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I want to cache javascript libraries and other static assets - but no HTML whatsoever.

I was under the impression

CACHE MANIFEST

somefiles.js
somemorefiles.js

NETWORK:
*

Would do the job. It caches the html anyway. Please advise.

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2 Answers 2

up vote 1 down vote accepted

The HTML page containing the reference to the cache manifest is always added to the cache. See the specs.

Note: Authors are encouraged to include the main page in the manifest also, but in practice the page that referenced the manifest is automatically cached even if it isn't explicitly mentioned.

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Okay. Is it possible to explicitly tell it to never do that? –  Jason Goldstein Jan 10 '12 at 21:58
    
On a highly dynamic site, after all, that's really problematic. –  Jason Goldstein Jan 10 '12 at 21:59
    
No. The goal is offline web applications, not optimizing resources for part of the application. That is something that should be done by getting the browser to cache those resources using conventional means. And it's up to the browser and user if that works or not. –  Maurice Jan 10 '12 at 23:56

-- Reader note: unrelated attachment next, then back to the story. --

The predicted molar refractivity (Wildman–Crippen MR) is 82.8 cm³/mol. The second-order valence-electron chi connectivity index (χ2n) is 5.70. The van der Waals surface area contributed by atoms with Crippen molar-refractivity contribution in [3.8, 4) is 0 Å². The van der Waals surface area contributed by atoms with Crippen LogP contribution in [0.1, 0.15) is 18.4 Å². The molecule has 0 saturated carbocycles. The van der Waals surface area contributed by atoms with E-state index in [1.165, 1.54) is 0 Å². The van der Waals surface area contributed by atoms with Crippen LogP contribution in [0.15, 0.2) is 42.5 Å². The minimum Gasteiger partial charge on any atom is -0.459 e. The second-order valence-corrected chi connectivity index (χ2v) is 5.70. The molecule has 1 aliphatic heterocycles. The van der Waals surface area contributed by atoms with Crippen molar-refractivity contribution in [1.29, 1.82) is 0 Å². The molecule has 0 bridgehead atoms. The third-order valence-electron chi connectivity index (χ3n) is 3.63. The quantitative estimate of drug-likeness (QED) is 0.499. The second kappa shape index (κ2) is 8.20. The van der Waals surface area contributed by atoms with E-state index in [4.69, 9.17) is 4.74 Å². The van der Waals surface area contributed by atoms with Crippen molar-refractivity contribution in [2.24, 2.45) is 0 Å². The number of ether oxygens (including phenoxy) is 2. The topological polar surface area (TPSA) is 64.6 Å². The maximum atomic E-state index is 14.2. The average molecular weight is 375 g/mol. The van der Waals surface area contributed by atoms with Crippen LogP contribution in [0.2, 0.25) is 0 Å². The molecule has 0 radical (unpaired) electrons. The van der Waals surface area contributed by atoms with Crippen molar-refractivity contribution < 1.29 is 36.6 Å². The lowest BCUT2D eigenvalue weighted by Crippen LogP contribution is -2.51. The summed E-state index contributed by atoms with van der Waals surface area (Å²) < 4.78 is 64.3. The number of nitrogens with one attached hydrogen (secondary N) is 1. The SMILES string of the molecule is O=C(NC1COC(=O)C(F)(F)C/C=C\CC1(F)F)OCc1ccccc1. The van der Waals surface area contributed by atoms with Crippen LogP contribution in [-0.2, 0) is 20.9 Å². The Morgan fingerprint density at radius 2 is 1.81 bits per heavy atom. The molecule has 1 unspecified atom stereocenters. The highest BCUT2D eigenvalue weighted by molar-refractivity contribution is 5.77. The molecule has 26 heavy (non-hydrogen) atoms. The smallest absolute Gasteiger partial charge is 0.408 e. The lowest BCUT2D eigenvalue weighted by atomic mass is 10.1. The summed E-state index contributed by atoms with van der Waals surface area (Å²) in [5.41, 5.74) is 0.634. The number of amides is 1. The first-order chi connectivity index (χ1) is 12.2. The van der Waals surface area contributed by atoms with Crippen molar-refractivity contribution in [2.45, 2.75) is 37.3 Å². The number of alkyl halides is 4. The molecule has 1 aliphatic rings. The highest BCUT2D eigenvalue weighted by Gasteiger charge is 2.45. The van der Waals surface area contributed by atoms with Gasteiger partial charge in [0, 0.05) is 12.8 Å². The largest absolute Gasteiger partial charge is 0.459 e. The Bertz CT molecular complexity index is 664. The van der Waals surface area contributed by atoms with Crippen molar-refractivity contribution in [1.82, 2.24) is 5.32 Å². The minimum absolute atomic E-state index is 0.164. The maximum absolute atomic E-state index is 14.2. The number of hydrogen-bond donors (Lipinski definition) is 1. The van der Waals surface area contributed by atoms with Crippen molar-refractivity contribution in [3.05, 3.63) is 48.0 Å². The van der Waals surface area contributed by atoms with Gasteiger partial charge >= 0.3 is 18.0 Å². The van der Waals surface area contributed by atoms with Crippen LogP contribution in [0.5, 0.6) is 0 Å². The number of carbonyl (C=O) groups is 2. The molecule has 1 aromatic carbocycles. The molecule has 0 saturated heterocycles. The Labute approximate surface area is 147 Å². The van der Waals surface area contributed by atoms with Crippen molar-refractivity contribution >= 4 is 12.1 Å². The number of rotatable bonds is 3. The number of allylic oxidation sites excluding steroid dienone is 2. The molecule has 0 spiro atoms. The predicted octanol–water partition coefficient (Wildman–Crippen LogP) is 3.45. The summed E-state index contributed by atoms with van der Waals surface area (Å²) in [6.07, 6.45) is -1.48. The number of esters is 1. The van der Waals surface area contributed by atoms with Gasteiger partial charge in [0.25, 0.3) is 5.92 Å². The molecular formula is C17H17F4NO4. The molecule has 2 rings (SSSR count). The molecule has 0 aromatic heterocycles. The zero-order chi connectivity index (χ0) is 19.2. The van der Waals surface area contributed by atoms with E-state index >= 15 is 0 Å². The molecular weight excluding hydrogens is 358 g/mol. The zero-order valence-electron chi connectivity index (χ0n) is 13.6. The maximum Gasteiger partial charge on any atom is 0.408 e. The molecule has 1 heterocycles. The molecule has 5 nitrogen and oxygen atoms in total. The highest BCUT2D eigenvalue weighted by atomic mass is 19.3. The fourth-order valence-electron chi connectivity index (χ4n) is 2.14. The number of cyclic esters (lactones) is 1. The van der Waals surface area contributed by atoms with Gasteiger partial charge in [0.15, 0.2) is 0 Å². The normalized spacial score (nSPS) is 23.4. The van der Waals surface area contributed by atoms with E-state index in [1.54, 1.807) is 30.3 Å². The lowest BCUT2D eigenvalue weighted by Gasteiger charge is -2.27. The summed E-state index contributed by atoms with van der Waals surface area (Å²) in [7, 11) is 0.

Got it. Thanks a lot for your help - you don't also happen to know how to shut it off in a way that removes it rather than just causes it to update or fallback? –  Jason Goldstein Jan 11 '12 at 1:57
    
Remove the reference to the cache manifest? Sure, first change the manifest url to something invalid so it causes an error when you load the page, after that you can can remove it altogether. Kind of hacky but that is the way to remove a manifest. –  Maurice Jan 11 '12 at 9:59

You can create a hidden iframe with a reference to page with a manifest. Then remove the manifest from your HTML page that you don't want to be cached.

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This would cause the manifest to reload. It would not cause the browser to delete it. Right? –  Jason Goldstein Jun 20 '13 at 20:14

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